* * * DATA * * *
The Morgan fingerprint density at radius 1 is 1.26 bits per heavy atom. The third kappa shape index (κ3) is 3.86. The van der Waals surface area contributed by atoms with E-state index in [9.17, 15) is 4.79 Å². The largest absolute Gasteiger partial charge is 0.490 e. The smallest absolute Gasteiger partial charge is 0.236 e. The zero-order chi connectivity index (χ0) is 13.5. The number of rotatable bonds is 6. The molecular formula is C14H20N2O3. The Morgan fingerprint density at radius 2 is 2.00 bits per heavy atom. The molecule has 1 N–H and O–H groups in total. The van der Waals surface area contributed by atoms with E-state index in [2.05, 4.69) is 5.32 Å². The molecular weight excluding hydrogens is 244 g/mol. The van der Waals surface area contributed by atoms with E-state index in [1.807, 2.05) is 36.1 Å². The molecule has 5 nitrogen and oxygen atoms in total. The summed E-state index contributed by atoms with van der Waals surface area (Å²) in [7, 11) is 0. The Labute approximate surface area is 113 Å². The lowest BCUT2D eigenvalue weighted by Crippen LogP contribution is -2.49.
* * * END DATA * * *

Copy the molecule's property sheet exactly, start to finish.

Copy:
The Morgan fingerprint density at radius 1 is 1.26 bits per heavy atom. The third kappa shape index (κ3) is 3.86. The van der Waals surface area contributed by atoms with E-state index in [9.17, 15) is 4.79 Å². The largest absolute Gasteiger partial charge is 0.490 e. The smallest absolute Gasteiger partial charge is 0.236 e. The zero-order chi connectivity index (χ0) is 13.5. The number of rotatable bonds is 6. The molecular formula is C14H20N2O3. The Morgan fingerprint density at radius 2 is 2.00 bits per heavy atom. The molecule has 1 N–H and O–H groups in total. The van der Waals surface area contributed by atoms with E-state index in [2.05, 4.69) is 5.32 Å². The molecular weight excluding hydrogens is 244 g/mol. The van der Waals surface area contributed by atoms with E-state index in [1.807, 2.05) is 36.1 Å². The molecule has 5 nitrogen and oxygen atoms in total. The summed E-state index contributed by atoms with van der Waals surface area (Å²) in [7, 11) is 0. The Labute approximate surface area is 113 Å². The lowest BCUT2D eigenvalue weighted by Crippen LogP contribution is -2.49.